13. Yeah I really don't know what's going on in the Chinese TV industry. They're wasting so many great source materials. In the past few years I have seen many of my favourite books get turned into crappy dramas it's driving me nuts.
  14. Yeah I think they put all their resources this year into "Like a flowing river", they didn't even have their A-team in this project. All the pre-producion like settings and clothes look cheap too. Daylight had many great dramas a few years ago, like NiF, the disguiser, Ode to joy but recently it's quality is going down. It's still good but not as outstanding as before, except for maybe Like a flowing river, but that series isn't popular to foreign viewers. I wonder why Chinese drama producers don't consult the original authors on the screenplays. I see normally dramas which have the original authors as screenwriters and stay true to the original book are more likely to be successful. They bought popular books to adapt bc those books already have massive fanbases and they want to attract their readers, but then they decide to mess things up? What a waste!
  15. I don't mind a few flaws but when it's such an obvious plot hole then it's irritating to watch. This drama is actually better than the majority, but it is how it's supposed to be. I rarely watch C drama in the past few years, cuz the quality's been going down, nonsense script writing, crappy idol actors, lousy productions etc. Most big IPs spend a fortune on popular idols, inducing cliche protagonists, trying to squeeze money from female audiences. I normally only watch a drama when it's over with good reviews. Especially with ZLY, her recent dramas all started well but ended up like richard simmons. However I decided to follow TSoML from the beginning bc of 2 reasons: 1. I really like the original novel 2. I have trust in Daylight Entertainment. If you don't know Daylight Entertainment has quite a reputation in drama land recently. Most of their products have really high quality, like NiF, Battle of Changsha, Ode of joy... (I watch all of them). They always put careful preparation and great effort in their production, and they reuse most of their supporting actors (which I like). That's why I have high hopes for this drama and willing to take the risk before the final scene is out, although I was a little worried about the main cast. None of the main leads are recognized for their acting abilities and Daylight Entertainment is known for not working with idol actors. However, TSoML is a big IP and I assume they know what they are doing. The drama turns out fine, I mean it's fun watching but it doesn't live up to my expectations. The acting is average. There are a few moments of outstanding performances but most of the time it's average. The supporting roles are great though. But there 2 things that they disappointed me. First is the script-writing. I understand they had to change the plot here and there to fit the drama, but they should pay attention to the logic. This is not some lousy cheap production. This is Daylight Entertainment's second biggest drama of the year. It shouldn't make me think "Hey this doesn't make any sense". They had a really good source material at hand and they should have utilized it better. Second is the drama completely screwed up my 2 most awaiting scene: GTY and ML's 2 arguments. These 2 scenes in the book were so impressive and they were like, the roots, the foundation of their relationship so I was so excited to see it on screen. I'm so sorry to say none of them lived up to the hype.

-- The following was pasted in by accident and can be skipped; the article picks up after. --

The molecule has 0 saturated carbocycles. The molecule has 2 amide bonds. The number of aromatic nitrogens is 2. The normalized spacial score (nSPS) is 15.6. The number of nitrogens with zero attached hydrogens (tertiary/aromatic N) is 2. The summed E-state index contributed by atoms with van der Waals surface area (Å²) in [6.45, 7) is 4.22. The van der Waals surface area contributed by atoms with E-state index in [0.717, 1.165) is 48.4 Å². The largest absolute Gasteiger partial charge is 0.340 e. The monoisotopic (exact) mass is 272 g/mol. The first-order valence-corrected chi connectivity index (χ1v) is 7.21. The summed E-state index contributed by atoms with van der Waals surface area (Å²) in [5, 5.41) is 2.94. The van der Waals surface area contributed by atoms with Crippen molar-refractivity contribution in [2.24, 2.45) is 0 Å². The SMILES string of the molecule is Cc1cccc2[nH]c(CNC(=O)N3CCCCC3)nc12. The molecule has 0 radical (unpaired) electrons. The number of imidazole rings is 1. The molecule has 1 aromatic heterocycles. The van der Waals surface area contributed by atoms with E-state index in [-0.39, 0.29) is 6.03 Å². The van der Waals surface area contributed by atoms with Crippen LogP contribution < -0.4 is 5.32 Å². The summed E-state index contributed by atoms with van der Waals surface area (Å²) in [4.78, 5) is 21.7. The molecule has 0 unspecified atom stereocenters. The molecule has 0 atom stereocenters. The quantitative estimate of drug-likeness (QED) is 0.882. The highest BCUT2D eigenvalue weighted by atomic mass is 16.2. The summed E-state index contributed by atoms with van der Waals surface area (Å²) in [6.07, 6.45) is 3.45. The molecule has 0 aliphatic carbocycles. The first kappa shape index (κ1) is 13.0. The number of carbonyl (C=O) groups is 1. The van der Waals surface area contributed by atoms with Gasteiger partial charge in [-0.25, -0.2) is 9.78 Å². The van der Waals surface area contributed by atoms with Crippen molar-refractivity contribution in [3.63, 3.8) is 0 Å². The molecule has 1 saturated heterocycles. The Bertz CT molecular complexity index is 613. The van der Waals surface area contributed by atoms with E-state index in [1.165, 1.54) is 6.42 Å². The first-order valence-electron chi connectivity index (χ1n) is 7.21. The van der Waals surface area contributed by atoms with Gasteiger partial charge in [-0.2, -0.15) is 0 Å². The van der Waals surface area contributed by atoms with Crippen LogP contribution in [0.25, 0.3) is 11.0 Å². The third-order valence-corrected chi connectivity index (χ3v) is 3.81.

16. Yes someone finally said it. This scene is so wrong in so many levels it doesn't even make any sense at all. First, in ancient time no families with status could accept a non-virgin main wife, not to mention a pregnant one. This is an absolute no-no, non-negotiable. The only solution in that situation would be to drown Molan to preserve the family's reputation, or a forced abortion and grounded for the rest of her life would be the lightest punishment. Molan and CL should understand that very clearly and if they ever wanted Molan to be married off as a main wife then they are not dumb enough to pull that trick. In the book she pretended to fall into the pond and the Liang's son saved her, thus seeing her in wet transparent clothes. Being hugged is enough to throw her reputation off the balcony, but it is still within the acceptable scope for Grandma to negotiate and blackmail the Marquis. But losing her virginity is too big for any of Grandma's cards to work. When I was watching that scene I was like, WTF? Why didn't they keep it like the book this is so illogical.
  17. After the mother dies. So she doesn't have any affection towards the mother, thus never avenges her. I think I've said it before but I have to say it again: Cheng Bai's fk awesome.